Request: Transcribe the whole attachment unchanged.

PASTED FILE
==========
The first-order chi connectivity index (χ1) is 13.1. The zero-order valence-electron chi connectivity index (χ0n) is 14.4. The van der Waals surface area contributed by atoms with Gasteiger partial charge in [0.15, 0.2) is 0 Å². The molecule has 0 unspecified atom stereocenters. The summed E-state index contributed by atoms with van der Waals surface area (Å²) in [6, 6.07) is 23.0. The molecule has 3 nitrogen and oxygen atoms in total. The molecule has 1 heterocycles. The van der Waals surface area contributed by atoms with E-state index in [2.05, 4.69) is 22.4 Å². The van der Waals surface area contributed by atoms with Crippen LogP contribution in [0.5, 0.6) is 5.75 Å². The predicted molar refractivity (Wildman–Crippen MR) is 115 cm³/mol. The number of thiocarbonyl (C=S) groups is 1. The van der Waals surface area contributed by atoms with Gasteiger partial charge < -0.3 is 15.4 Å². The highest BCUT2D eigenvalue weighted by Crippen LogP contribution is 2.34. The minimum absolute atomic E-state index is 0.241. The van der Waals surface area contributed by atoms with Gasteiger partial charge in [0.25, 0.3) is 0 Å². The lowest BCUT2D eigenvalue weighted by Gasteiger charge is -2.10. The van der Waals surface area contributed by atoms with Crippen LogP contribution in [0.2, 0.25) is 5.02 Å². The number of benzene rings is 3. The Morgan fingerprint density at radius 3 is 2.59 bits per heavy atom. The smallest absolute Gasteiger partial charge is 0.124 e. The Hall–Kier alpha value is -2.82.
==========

The first-order chi connectivity index (χ1) is 13.1. The zero-order valence-electron chi connectivity index (χ0n) is 14.4. The van der Waals surface area contributed by atoms with Gasteiger partial charge in [0.15, 0.2) is 0 Å². The molecule has 0 unspecified atom stereocenters. The summed E-state index contributed by atoms with van der Waals surface area (Å²) in [6, 6.07) is 23.0. The molecule has 3 nitrogen and oxygen atoms in total. The molecule has 1 heterocycles. The van der Waals surface area contributed by atoms with E-state index in [2.05, 4.69) is 22.4 Å². The van der Waals surface area contributed by atoms with Crippen LogP contribution in [0.5, 0.6) is 5.75 Å². The predicted molar refractivity (Wildman–Crippen MR) is 115 cm³/mol. The number of thiocarbonyl (C=S) groups is 1. The van der Waals surface area contributed by atoms with Gasteiger partial charge < -0.3 is 15.4 Å². The highest BCUT2D eigenvalue weighted by Crippen LogP contribution is 2.34. The minimum absolute atomic E-state index is 0.241. The van der Waals surface area contributed by atoms with Gasteiger partial charge in [0.25, 0.3) is 0 Å². The lowest BCUT2D eigenvalue weighted by Gasteiger charge is -2.10. The van der Waals surface area contributed by atoms with Crippen LogP contribution in [0.2, 0.25) is 5.02 Å². The number of benzene rings is 3. The Morgan fingerprint density at radius 3 is 2.59 bits per heavy atom. The smallest absolute Gasteiger partial charge is 0.124 e. The Hall–Kier alpha value is -2.82.